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Elections supervisor: Printers not needed

Retrofitting Pinellas County's new touch screen voting machines to generate a receipt for voters to help verify how their ballots were cast would cost more than $2.5-million, the county's supervisor of elections told a County Commission workshop Tuesday.

Deborah Clark, the county's top elections official, also said the expense is unnecessary, given that the county's touch screen system, built by Sequoia Voting Systems, is safe from tampering and provides an electronic audit report that summarizes the balloting on individual machines, which could be used for a manual recount.

"We don't take this lightly," Clark said. "There is nothing that has been alleged that has caused a problem for an election anywhere."

Voting machine reliability exploded as an issue with the 2000 presidential election, prompting federal legislation and a national movement to replace old punch card machines with electronic voting booths. But critics in Florida and elsewhere say the new machines are worrisome because with a computerized voting system everything is electronic; no physical ballot exists to examine later if results are disputed.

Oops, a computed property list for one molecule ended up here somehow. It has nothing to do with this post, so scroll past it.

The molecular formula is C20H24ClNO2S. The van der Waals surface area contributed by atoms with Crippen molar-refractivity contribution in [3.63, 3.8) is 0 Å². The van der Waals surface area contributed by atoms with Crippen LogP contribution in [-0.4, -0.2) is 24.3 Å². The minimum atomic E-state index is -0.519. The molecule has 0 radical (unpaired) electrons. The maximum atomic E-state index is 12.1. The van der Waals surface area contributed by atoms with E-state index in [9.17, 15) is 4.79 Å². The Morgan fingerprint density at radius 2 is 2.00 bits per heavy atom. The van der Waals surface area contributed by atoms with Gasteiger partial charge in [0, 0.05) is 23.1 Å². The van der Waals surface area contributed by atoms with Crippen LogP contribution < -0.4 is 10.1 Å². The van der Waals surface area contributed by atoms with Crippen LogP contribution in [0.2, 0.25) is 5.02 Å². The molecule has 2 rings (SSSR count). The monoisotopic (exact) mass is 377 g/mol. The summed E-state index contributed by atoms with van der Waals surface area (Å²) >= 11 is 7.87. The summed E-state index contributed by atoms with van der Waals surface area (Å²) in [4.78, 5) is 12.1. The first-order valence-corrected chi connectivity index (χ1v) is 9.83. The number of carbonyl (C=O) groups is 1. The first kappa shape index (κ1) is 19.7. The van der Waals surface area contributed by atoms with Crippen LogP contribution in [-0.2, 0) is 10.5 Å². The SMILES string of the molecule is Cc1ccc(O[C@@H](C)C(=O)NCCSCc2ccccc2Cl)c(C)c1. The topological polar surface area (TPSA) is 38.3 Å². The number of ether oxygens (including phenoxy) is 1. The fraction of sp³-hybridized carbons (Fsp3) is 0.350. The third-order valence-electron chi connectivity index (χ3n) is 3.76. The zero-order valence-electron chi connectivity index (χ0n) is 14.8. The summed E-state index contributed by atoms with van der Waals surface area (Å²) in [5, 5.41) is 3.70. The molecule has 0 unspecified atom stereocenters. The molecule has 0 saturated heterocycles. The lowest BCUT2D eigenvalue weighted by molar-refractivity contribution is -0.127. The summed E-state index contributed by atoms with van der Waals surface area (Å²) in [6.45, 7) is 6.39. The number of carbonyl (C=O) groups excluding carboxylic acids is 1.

Florida Democratic U.S. Sen. Bob Graham and New Jersey Democratic Rep. Rush Holt have both filed bills that would require a paper backup by the November election _ an impossible task, many elections supervisors have said. Graham has said his bill is meant to "ensure that every vote really counts."

Three states _ Nevada, California and Washington _ have either required or will require receipt printers on all electronic voting systems.

In Palm Beach County, commissioners are pushing to add printed receipts after 137 people used the touch screens but were recorded as casting no votes in a special state House election this month. The race was decided by 12 votes.

Clark told commissioners each Pinellas machine houses a card that stores votes that are later counted at a central office, but it also creates audit reports of each machine and recreates a copy of each ballot internally that can be used if a manual recall is ordered.

On the same day Clark spoke, Pasco County Supervisor of Elections Kurt Browning told his County Commission the same thing: Printed receipts are expensive and unnecessary.

"I don't think our county needs to be paying additional money to upgrade our systems that are already certified and already work," Browning said.

Clark said the Sequoia company is developing a printer that would work with the voting machines Pinellas bought and approved, but it won't be ready by November. Buying enough of them would be costly, she said.

"You don't just go to Office Depot and buy a printer and attach it to the voting machine," she said.

To outfit the 3,800 voting machines in Pinellas, Clark figured it would cost $2.5-million, then paper and additional poll workers would add about $50,000 to each election.